Tuesday, June 17, 2008
750 years of history: Scarborough Fair to Josh Ritter
Isn’t it sometimes odd how small the world is with all of our small networks and connections? I did a bit of research about some of my favorite artists and found a unique family tree that roots in England circa 1253 and connects my favorite artist (Paul Simon) with Bob Dylan, Sam Bush, Johnny Cash and Josh Ritter. I’m sure it would keep branching if I did more research but I’ll give you a concise timeline below and how I was excited to know that my favorite artist directly influenced one of my new favorites, Josh Ritter.
Ready? Here we go, in reverse chronological order:
One of my favorite artists of the past few years is Josh Ritter, a young singer-songwriter who has been dubbed by many (consultants, me, Rolling Stone writers, critics, bloggers across the web, fellow artists…) as the best songwriter of “our” generation. During a recent interview, he said he picked up the guitar and birthed a career the moment he heard Johnny Cash join Bob Dylan (another favorite of mine) in the re-recording of “Girl From The North Country”/”Girl Of The North Country” off of Dylan’s 1969 album, Nashville Skyline. I could go on and on about this song and the history it has in terms of contributors, writers, changes of verses, and Dylan’s multiple versions…but let’s not open another can of worms.
As a side note, let’s involve bluegrass now. Sam Bush, a staple in the bluegrass world, became popular with a cover of Dylan and Cash’s version of this song. I know Sam Bush has a barrage of songs, but it’s hard to deny this song brought him extra record sales and more fans.
When researching Dylan’s song that inspired Ritter, I came across the name of Martin Carthy, a British musician, who I knew had connections to Paul Simon’s emergence. I found out that Dylan’s lyrics and melody in “Girl From The North County” were inspired by Martin Carthy’s arrangement of “Scarborough Fair.” In fact, Dylan sings a direct line from Carthy’s version with “remember me to the one who lives there; she once was a true love of mine.” Two years after Dylan’s lines made vinyl, Martin Carthy met Paul Simon and Art Garfunkel in London to teach them his arrangement of the now-popular “Scarborough Fair.”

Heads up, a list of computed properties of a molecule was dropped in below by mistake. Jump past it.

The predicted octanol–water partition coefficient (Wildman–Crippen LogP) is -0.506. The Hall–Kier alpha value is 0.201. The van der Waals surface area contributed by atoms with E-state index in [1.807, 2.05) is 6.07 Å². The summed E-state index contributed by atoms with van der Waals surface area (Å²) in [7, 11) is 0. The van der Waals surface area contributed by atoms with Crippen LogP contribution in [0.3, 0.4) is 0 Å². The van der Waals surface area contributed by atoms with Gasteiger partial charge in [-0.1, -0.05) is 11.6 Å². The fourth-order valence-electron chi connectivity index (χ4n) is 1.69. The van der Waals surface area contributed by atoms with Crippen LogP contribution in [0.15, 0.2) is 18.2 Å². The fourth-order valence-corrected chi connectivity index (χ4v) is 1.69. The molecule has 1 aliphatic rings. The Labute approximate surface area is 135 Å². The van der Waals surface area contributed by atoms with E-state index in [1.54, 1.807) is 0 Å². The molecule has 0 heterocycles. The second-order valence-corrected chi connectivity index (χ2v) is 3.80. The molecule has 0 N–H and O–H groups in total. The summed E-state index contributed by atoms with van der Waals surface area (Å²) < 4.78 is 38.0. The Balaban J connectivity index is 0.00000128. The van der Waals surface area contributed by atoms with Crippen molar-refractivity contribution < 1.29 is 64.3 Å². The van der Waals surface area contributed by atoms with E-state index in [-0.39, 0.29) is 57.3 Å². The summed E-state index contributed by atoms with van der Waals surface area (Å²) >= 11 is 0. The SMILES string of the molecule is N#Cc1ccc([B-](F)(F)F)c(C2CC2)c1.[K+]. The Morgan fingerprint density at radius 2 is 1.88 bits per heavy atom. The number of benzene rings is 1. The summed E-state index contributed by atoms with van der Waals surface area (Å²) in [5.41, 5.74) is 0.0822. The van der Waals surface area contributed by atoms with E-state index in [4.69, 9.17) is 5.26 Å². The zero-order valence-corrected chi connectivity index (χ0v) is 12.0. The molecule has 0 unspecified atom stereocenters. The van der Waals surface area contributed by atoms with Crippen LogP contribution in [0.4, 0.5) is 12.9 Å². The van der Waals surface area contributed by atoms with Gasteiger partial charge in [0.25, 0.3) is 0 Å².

Remember, this song was not penned by Simon and Garfunkel OR Martin Carthy…it was only arranged by one and made popular by the duo (trio). “Scarborough Fair” is a traditional English ballad dating from 1253 when King Henry III granted the village/resort of Scarborough to hold a “fair” each summer, allowing tradesmen from multiple countries to market and trade goods of all sorts in a common location. Now, if my mom did her research, she’d come to find out that “parsley, sage, rosemary and thyme” actually have deeper meanings and may not have painted them in our kitchen.
750 years after King Henry III initiated Scarborough’s Fair, Josh Ritter sang “Bone of Song” on his 2003 Hello Starling album, from Signature Sounds Records. When Ritter sings this song live, he often dedicates it to Johnny Cash.
Josh Ritter - Bone of Song
If you like Josh Ritter or this song, I’m just guessing you’ll like Paul Simon, Bob Dylan, Johnny Cash and probably others like Ray Lamontagne, Amos Lee, The Frames, Glen Hansard, Conor Oberst, Griffin House and the lighter side of The Boss (Bruce Springsteen). Want more references?…listen to this song and research: Osiris, Kathleen Mavourneen, Magnificat…